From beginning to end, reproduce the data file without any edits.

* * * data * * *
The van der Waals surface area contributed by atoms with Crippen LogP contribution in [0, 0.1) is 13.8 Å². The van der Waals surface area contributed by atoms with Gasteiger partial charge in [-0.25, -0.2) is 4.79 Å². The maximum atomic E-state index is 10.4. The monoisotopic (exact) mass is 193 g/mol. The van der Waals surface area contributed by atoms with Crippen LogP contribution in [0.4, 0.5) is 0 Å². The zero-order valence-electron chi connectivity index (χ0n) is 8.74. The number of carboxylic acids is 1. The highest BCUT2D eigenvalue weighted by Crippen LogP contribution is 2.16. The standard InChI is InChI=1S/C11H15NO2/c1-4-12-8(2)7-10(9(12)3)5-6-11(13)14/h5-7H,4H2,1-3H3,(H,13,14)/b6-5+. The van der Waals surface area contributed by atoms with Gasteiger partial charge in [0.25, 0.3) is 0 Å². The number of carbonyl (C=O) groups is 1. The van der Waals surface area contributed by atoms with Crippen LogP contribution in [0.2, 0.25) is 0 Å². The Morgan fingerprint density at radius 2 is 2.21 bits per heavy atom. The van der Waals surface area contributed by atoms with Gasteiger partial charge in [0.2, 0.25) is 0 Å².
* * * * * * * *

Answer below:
The van der Waals surface area contributed by atoms with Crippen LogP contribution in [0, 0.1) is 13.8 Å². The van der Waals surface area contributed by atoms with Gasteiger partial charge in [-0.25, -0.2) is 4.79 Å². The maximum atomic E-state index is 10.4. The monoisotopic (exact) mass is 193 g/mol. The van der Waals surface area contributed by atoms with Crippen LogP contribution in [0.4, 0.5) is 0 Å². The zero-order valence-electron chi connectivity index (χ0n) is 8.74. The number of carboxylic acids is 1. The highest BCUT2D eigenvalue weighted by Crippen LogP contribution is 2.16. The standard InChI is InChI=1S/C11H15NO2/c1-4-12-8(2)7-10(9(12)3)5-6-11(13)14/h5-7H,4H2,1-3H3,(H,13,14)/b6-5+. The van der Waals surface area contributed by atoms with Gasteiger partial charge in [0.25, 0.3) is 0 Å². The number of carbonyl (C=O) groups is 1. The van der Waals surface area contributed by atoms with Crippen LogP contribution in [0.2, 0.25) is 0 Å². The Morgan fingerprint density at radius 2 is 2.21 bits per heavy atom. The van der Waals surface area contributed by atoms with Gasteiger partial charge in [0.2, 0.25) is 0 Å².